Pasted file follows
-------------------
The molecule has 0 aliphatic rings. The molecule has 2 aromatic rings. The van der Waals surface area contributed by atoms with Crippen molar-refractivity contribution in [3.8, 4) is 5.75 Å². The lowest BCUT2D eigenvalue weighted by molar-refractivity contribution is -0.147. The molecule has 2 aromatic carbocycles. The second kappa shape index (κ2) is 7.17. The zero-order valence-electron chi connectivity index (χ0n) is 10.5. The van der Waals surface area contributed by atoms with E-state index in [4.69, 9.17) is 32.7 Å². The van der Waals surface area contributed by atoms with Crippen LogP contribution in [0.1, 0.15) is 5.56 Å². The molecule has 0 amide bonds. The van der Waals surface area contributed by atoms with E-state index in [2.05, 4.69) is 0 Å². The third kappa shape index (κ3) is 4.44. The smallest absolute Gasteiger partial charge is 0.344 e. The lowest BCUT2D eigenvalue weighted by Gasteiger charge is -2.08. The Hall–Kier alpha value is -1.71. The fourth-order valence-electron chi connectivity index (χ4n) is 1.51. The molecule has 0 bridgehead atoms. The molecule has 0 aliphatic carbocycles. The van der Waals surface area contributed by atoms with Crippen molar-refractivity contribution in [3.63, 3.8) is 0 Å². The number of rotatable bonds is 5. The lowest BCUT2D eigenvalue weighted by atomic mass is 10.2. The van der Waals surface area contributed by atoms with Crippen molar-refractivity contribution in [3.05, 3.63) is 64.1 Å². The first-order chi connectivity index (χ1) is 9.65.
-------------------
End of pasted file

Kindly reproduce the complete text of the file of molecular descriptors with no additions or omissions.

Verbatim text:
The molecule has 0 aliphatic rings. The molecule has 2 aromatic rings. The van der Waals surface area contributed by atoms with Crippen molar-refractivity contribution in [3.8, 4) is 5.75 Å². The lowest BCUT2D eigenvalue weighted by molar-refractivity contribution is -0.147. The molecule has 2 aromatic carbocycles. The second kappa shape index (κ2) is 7.17. The zero-order valence-electron chi connectivity index (χ0n) is 10.5. The van der Waals surface area contributed by atoms with E-state index in [4.69, 9.17) is 32.7 Å². The van der Waals surface area contributed by atoms with Crippen LogP contribution in [0.1, 0.15) is 5.56 Å². The molecule has 0 amide bonds. The van der Waals surface area contributed by atoms with E-state index in [2.05, 4.69) is 0 Å². The third kappa shape index (κ3) is 4.44. The smallest absolute Gasteiger partial charge is 0.344 e. The lowest BCUT2D eigenvalue weighted by Gasteiger charge is -2.08. The Hall–Kier alpha value is -1.71. The fourth-order valence-electron chi connectivity index (χ4n) is 1.51. The molecule has 0 bridgehead atoms. The molecule has 0 aliphatic carbocycles. The van der Waals surface area contributed by atoms with Crippen molar-refractivity contribution in [3.63, 3.8) is 0 Å². The number of rotatable bonds is 5. The lowest BCUT2D eigenvalue weighted by atomic mass is 10.2. The van der Waals surface area contributed by atoms with Crippen molar-refractivity contribution in [3.05, 3.63) is 64.1 Å². The first-order chi connectivity index (χ1) is 9.65.